I sure hope so. As lovely as the Bay Area is, it couldn’t turn itself into a hotbed of college football activity for the national title game. But there are places west of the Rockies that would make better hosts, and Vegas is absolutely one of those.

The Supreme Court’s decision last year to strike down the Professional and Amateur Sports Protection Act opened the doors for states other than Nevada and Delaware to allow sports betting, and several already have done so with more to come. The NCAA has long kept its tournaments out of Nevada, and while the College Football Playoff isn’t run by the NCAA, it is run by a bunch of NCAA member schools that likely would have respected that ban had the law not changed. As more states legalize sports gambling, the powers that be likely will relax their stance on playing championships in places that have sports books.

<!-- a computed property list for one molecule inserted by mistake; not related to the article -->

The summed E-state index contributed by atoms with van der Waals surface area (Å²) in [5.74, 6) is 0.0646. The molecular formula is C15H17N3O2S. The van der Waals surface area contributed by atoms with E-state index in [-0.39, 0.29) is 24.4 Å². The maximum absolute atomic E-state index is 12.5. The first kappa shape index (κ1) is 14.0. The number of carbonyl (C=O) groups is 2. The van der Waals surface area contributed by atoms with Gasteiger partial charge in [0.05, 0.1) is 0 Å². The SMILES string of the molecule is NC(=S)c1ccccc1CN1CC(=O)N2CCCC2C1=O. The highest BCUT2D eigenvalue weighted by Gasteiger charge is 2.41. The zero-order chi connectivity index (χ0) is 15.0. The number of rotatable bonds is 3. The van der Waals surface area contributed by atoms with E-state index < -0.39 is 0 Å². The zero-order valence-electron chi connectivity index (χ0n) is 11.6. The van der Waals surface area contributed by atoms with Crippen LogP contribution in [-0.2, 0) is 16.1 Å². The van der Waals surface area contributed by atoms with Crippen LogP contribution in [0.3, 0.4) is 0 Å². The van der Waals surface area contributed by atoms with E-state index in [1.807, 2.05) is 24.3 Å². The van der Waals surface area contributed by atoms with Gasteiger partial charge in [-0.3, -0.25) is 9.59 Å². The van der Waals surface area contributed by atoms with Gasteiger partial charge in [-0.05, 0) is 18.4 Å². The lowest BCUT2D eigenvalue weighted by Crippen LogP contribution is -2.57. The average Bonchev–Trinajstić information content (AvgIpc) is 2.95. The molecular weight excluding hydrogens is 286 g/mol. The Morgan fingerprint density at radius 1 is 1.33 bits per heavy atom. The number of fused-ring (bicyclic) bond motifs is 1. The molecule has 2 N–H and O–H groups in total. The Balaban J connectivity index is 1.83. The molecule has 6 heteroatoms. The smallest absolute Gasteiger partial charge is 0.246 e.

The Pac-12, which began holding its basketball tournament in Vegas in 2017, just opted out of its deal with Levi’s Stadium for the league’s football championship in 2020. Conveniently enough, that is the year the Raiders are supposed to begin play in their new stadium in Las Vegas.

The Pac-12 title game has suffered from attendance issues that probably can’t be solved by holding the game on Friday at 5 p.m. local time in one of the most expensive, spread-out and traffic-choked metro areas in America. Vegas is a far more sensible solution for a neutral site.

Meanwhile, the CFP could get fans very excited about coming to its championship—regardless of who is playing—by putting it in Vegas. But it’s going to be awhile. The next four seasons are spoken for by New Orleans, South Florida, Indianapolis and Los Angeles.